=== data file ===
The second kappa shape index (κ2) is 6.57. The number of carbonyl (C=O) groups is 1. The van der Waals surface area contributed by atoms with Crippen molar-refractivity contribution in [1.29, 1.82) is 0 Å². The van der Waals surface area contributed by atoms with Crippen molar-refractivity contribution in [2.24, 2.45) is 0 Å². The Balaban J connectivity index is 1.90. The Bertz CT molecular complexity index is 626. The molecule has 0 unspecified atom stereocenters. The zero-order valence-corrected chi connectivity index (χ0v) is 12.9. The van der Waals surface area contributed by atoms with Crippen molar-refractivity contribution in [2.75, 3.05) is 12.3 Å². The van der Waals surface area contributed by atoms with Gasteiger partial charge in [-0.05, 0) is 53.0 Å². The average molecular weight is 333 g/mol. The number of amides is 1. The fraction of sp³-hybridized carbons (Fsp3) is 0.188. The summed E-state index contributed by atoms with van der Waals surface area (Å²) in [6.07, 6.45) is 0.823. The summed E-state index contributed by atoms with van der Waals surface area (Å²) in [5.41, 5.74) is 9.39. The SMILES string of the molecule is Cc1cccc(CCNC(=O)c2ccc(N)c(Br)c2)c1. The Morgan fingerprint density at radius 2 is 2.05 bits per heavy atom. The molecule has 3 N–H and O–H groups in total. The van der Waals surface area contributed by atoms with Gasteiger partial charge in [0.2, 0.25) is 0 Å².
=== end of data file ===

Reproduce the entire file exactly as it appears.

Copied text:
The second kappa shape index (κ2) is 6.57. The number of carbonyl (C=O) groups is 1. The van der Waals surface area contributed by atoms with Crippen molar-refractivity contribution in [1.29, 1.82) is 0 Å². The van der Waals surface area contributed by atoms with Crippen molar-refractivity contribution in [2.24, 2.45) is 0 Å². The Balaban J connectivity index is 1.90. The Bertz CT molecular complexity index is 626. The molecule has 0 unspecified atom stereocenters. The zero-order valence-corrected chi connectivity index (χ0v) is 12.9. The van der Waals surface area contributed by atoms with Crippen molar-refractivity contribution in [2.75, 3.05) is 12.3 Å². The van der Waals surface area contributed by atoms with Gasteiger partial charge in [-0.05, 0) is 53.0 Å². The average molecular weight is 333 g/mol. The number of amides is 1. The fraction of sp³-hybridized carbons (Fsp3) is 0.188. The summed E-state index contributed by atoms with van der Waals surface area (Å²) in [6.07, 6.45) is 0.823. The summed E-state index contributed by atoms with van der Waals surface area (Å²) in [5.41, 5.74) is 9.39. The SMILES string of the molecule is Cc1cccc(CCNC(=O)c2ccc(N)c(Br)c2)c1. The Morgan fingerprint density at radius 2 is 2.05 bits per heavy atom. The molecule has 3 N–H and O–H groups in total. The van der Waals surface area contributed by atoms with Gasteiger partial charge in [0.2, 0.25) is 0 Å².